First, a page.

• Important characters from Z Gundam.

    Important characters from Z Gundam.

    Every mecha fan eventually reaches a point where he (or she) contemplates Tomino’s classic sci-fi anime shows. The potent concoctions of drama and tragedy mixed with epic casts of characters and intricate political maneuvers draw so many of us. After the roller coaster ride is finished we’re left wondering what to make of it all. Why did Camille Bidan, after so heroically defending his friends, have to end up as a vegetable at the end of Zeta Gundam? Why did everyone – I mean everyone – have to die in Dunbine and Ideon? This article is one mecha fan’s attempt to explain what Tomino may have been trying to get across to his viewers. Although what follows is the speculation of a fan from the wrong side of the Pacific Ocean I don’t believe that themes in anime are impossible for non-Japanese to understand. I’ll need to discuss some ideas from Japanese culture but what anime fan isn’t also a student of Japanese culture? Read more…

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  • fandom, Japan, mecha 30.10.2009 2 Comments

    John Funk has written an interesting piece at The Escapist on mecha in contemporary Japanese culture. It’s worth a read but, as mine did, your mileage may vary. Among other things, the article claims that the Japanese love Gundam more than any other mecha series. I think it’s the author’s own love of Gundam and the fact that Gundam has a larger commercial entity behind it than any other mecha series that is leading this observation. Still, the article has some interesting facts and is well worth your time to read.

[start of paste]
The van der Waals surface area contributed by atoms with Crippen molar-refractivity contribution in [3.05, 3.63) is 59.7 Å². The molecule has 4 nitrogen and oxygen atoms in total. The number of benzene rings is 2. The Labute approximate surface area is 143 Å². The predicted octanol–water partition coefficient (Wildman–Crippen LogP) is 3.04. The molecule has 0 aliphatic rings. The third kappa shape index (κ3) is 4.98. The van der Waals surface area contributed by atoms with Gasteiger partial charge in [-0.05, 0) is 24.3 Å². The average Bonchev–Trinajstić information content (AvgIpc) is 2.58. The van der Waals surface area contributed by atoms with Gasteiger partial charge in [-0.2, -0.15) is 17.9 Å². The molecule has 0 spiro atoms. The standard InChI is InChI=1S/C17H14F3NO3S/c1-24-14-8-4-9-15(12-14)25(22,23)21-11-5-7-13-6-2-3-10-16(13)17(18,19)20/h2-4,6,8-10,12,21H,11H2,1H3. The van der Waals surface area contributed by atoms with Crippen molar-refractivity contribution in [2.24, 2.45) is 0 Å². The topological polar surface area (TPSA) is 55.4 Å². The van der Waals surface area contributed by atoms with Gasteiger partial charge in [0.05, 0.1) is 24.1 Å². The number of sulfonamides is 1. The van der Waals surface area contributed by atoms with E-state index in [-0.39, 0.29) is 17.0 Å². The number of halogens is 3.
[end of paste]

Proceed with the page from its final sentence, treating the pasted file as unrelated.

• Japan, mecha 21.09.2009 No Comments
    Chars Zaku II from Mobile Suit Gundam

    Char's Zaku II from Mobile Suit Gundam

    Tokyo-based Bitec Global Japan makes false teeth and they’ve decided new job applicants should prove their skill by building and painting a model of Char’s Zaku II from Mobile Suit Gundam. Want to work in dentistry? Better brush up your model building!

    Anime News Network translated the information from Mainichi Shimbun‘s Web site.

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  • Japan, mecha 18.09.2009 No Comments
    But will it make the cut for the next World Cup?

    But will it make the cut for the next World Cup?

    An inventor in Japan has created a robot that can play soccer. No, you don’t have to worry about World Cup being taken over by robots (although I’d start watching it if that happened). The main point here is to show that robots can be endowed with a sense of balance. I have heard many English speakers talk about how to advance artificial intelligence but I’m glad the Japanese have a keen focus on where that artificial intelligence will live: a mechanical body.

    The inventor talks about how he’s a Gundam fan but look at the robot’s head. Looks like he’s a Gurren Lagann fan too!